How to use the Linux ftp command to up- and download files on the shell

In this tutorial, I will explain how to use the Linux ftp command on the shell. I will show you how to connect to an FTP server, up- and download files and create directories. While there are many nice desktops FTP clients available, the FTP command is still useful when you work remotely on a server over an SSH session and e.g. want to fetch a backup file from your FTP storage.

Step 1: Establishing an FTP connection

To connect to the FTP server, we have to type in the terminal window 'ftp' and then the domain name '' or IP address of the FTP server.




ftp [email protected]

Note: for this example we used an anonymous server.

Replace the IP and domain in the above examples with the IP address or domain of your FTP server.

The FTP login.

Step 2: Login with User and Password

Most FTP servers logins are password protected, so the server will ask us for a 'username' and a 'password'.

If you connect to a so-called anonymous FTP server, then try to use "anonymous" as user name and a nempty password:

Name: anonymous


The terminal will return a message like this:

230 Login successful.
Remote system type is UNIX.
Using binary mode to transfer files.

When you are logged in successfully. 

Successful FTP login.

Step 3: Working with Directories

The commands to list, move and create folders on an FTP server are almost the same as we would use locally on our computer, ls for list, cd to change directories, mkdir to create directories...

Listing directories with security settings:

ftp> ls

The server will return:

200 PORT command successful. Consider using PASV.
150 Here comes the directory listing.
directory list
226 Directory send OK.

List directories

Changing Directories:

To change the directory we can type:

ftp> cd directory

The server will return:

250 Directory succesfully changed.

Change a directory in FTP.

Step 4: Downloading files with FTP

Before downloading a file, we should set the local ftp file download directory by using 'lcd' command:

lcd /home/user/yourdirectoryname

If you dont specify the download directory, the file will be downloaded to the current directory where you were at the time you started the FTP session.

Now, we can use the command 'get' command to download a file, the usage is:

get file

The file will be downloaded to the directory previously set with the 'lcd' command.

The server will return the next message:

local: file remote: file
200 PORT command successful. Consider using PASV.
150 Opening BINARY mode data connection for file (xxx bytes).
226 File send OK.
XXX bytes received in x.xx secs ( MB/s).

Download a file with FTP.

To download several files we can use wildcards. In this example I will download all files with the .xls file extension.

mget *.xls

Step 5: Uploading Files with FTP

We can upload files that are in the local directory where we made the FTP connection.

To upload a file, we can use 'put' command.

put file

When the file that you want to upload is not in the local directory, you can use the absolute path starting with "/" as well:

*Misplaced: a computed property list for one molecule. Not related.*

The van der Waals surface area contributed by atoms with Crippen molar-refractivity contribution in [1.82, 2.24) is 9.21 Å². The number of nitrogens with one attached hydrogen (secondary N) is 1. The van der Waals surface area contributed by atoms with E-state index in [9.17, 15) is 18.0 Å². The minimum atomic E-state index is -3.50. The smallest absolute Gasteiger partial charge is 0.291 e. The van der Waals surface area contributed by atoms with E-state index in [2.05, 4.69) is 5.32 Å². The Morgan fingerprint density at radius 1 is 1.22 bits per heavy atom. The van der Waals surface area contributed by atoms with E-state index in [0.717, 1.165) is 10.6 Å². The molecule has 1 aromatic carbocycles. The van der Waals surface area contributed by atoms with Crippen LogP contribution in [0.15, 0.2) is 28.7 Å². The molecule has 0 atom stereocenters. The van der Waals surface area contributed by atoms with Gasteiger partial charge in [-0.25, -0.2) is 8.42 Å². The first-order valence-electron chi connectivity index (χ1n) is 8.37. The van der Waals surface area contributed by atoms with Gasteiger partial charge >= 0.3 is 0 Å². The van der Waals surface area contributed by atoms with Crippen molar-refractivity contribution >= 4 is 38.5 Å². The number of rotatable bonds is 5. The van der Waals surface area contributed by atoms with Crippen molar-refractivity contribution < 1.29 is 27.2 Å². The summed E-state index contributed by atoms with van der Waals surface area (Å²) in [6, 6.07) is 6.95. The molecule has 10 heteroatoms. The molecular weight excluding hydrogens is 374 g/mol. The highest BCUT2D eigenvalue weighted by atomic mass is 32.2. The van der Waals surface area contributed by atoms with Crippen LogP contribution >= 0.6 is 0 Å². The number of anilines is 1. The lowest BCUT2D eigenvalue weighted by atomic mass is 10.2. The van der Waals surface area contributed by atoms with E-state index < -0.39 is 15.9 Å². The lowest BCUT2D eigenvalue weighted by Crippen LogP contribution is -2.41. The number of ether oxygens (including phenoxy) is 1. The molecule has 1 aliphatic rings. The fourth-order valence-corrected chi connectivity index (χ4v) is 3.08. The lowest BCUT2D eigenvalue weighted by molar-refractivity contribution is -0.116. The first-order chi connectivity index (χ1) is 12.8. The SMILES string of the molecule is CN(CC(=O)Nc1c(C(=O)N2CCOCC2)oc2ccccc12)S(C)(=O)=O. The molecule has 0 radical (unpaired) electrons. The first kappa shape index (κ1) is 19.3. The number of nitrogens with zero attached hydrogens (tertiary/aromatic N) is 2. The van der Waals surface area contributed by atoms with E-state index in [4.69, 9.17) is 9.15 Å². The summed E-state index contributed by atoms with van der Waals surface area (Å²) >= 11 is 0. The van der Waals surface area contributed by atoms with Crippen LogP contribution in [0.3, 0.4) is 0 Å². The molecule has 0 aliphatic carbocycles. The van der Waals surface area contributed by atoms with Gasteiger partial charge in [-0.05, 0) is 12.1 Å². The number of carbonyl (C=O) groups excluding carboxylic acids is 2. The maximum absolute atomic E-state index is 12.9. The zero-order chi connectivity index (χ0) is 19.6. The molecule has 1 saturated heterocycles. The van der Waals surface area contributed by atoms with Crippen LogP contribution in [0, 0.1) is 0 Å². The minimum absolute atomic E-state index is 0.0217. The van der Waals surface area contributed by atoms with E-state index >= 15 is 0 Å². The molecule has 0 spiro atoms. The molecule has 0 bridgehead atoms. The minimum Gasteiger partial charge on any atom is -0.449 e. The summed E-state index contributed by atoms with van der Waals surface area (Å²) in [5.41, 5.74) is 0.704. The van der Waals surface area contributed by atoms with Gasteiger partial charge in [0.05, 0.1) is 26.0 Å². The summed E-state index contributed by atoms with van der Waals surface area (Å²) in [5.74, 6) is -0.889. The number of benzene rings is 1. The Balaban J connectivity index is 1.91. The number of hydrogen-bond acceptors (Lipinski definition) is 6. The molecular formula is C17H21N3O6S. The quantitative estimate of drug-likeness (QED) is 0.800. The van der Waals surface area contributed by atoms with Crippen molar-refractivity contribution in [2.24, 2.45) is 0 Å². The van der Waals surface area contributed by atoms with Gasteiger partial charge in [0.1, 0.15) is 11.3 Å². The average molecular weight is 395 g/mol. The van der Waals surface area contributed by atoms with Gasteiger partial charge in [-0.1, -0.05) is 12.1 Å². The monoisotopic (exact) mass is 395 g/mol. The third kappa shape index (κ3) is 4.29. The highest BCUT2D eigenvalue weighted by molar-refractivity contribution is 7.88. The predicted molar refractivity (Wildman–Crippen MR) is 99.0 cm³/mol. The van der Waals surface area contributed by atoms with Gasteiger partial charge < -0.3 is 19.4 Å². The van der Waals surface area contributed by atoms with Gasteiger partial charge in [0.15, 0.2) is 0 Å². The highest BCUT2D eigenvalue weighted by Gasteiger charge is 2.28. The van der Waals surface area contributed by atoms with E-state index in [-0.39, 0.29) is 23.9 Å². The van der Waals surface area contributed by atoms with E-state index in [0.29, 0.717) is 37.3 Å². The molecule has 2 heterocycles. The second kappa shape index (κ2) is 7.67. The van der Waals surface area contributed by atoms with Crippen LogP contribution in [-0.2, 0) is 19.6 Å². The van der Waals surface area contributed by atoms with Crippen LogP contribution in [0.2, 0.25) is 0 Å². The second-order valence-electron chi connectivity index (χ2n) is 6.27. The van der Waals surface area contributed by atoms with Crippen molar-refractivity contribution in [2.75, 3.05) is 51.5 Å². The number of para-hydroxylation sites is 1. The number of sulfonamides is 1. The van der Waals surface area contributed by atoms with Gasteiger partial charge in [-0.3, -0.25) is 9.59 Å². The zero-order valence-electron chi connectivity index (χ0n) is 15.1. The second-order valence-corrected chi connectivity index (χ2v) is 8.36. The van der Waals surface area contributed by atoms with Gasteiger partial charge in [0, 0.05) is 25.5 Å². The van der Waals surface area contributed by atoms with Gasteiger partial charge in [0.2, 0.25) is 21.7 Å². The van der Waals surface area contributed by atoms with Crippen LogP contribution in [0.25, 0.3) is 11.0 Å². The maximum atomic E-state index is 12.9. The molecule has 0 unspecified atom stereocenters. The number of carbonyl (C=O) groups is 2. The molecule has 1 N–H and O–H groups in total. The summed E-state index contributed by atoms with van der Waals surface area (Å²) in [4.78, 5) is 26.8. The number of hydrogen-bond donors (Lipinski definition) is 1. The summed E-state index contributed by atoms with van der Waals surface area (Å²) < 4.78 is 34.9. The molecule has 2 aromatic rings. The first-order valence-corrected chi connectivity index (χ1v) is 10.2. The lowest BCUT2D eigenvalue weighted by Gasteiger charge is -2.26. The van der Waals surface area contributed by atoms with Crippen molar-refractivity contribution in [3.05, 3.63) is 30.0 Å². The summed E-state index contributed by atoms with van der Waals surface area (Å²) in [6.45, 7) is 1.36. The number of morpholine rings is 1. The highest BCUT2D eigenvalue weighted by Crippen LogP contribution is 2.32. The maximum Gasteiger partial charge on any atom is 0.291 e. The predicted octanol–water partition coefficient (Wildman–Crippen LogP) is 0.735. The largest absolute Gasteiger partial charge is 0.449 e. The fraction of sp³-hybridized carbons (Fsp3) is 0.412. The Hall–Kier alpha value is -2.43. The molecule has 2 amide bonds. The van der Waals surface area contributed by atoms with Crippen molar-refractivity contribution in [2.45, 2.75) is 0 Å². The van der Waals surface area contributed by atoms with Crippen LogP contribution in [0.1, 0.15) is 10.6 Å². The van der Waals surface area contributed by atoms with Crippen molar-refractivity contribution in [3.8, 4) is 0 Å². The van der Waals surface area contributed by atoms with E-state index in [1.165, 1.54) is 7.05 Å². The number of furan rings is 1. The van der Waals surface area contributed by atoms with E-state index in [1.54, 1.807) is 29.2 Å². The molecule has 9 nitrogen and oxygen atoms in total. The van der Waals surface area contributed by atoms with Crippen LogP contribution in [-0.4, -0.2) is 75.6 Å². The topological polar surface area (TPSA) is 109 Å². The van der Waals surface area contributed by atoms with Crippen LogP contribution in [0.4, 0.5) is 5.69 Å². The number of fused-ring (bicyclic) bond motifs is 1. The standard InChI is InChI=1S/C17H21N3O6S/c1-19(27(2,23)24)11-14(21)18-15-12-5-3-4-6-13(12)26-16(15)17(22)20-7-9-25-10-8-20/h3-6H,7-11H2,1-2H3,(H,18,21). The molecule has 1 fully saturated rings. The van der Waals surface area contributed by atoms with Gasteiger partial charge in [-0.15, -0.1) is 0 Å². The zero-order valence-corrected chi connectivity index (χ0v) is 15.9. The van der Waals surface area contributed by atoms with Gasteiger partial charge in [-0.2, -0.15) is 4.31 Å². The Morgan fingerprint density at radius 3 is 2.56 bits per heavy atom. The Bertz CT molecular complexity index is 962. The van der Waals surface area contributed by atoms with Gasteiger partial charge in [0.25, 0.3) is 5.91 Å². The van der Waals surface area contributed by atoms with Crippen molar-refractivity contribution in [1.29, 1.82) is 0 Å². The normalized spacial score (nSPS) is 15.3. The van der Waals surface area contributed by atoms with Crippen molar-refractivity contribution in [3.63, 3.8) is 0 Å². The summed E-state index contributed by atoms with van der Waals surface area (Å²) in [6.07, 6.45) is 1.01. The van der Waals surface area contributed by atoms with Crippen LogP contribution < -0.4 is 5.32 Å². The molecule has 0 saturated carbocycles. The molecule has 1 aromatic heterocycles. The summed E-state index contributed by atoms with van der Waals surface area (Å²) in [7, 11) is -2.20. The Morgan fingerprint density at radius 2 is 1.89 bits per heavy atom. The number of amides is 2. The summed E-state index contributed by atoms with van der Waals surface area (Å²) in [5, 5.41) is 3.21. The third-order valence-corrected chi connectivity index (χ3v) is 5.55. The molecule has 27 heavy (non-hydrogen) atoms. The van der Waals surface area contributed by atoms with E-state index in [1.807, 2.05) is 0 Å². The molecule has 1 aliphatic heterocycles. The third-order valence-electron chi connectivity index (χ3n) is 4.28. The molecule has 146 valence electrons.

put /path/file

To upload several files we can use the mput command similar to the mget example from above:

mput *.xls

Step 6: Closing the FTP connection

Once we have done the FTP work, we should close the connection for security reasons. There are three commands that we can use to close the connection:




 Any of them will disconnect our PC from the FTP server and will return:

221 Goodbye

If you need some additional help, once you are connected to the FTP server, type 'help' and this will show you all the available FTP commands.

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8 Comment(s)

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From: dgrb at: 2015-12-01 22:54:02

FTP is not secure, as it transmits usernames and passwords in plaint text. Anyone using a network sniffer can discover them.

No sensible site even enables FTP anymore.

Use SFTP or scp, but plesase DON'T use FTP...

From: till at: 2015-12-02 07:21:49

Seems as if you haven't heard of FTPS yet. FTPS is FTP over SSL/TLS and all current FTP servers support FTPS, so FTP is a secure protocol when your server supports TLS and nobody can sniff any passwords as the connection is fully encrypted. just start the ftp connection with ftps://yourserver.tld instead of ftp://yourserver.tld and you are safe from password sniffing.

From: Sado at: 2015-12-02 14:37:27

You might want to cover the ftp-ssl command as well, it's great for connecting to FTPS sites.


ftp-ssl -pivz secure "$FTP_HOST" 990

From: tina at: 2015-12-08 10:16:38

#you can automate this in a script too , just an example below, ofc one need to parameterize HOST USER FILE, to #be functional in a script eg with getopts or something 

read -s -p "password:" passwd

function getfiles {




ftp -p -v -n $HOST <<END_SCRIPT

quote USER $USER

quote PASS $passwd

type binary

cd /go/to/some/dir

get $FILE



#exit 0



From: jshock at: 2016-02-12 19:13:38

How do you login if your usrname is an email address? For example "ftp [email protected]" won't work. Once ftp sees the @ it assumes the rest is the server address. Quotes, escape character \ and unicode @ don't work either.

From: Younis Raza at: 2016-04-08 17:32:22

Thank you for the FTP tutorial and I could easily follow it. Now would you be kind to let me know how to download sub directories like images, css, includes and so on...?

From: shey samson at: 2016-05-05 05:02:26

It was great to stumble upon this post.

From: ano at: 2016-10-15 20:49:29

Thank's ! <3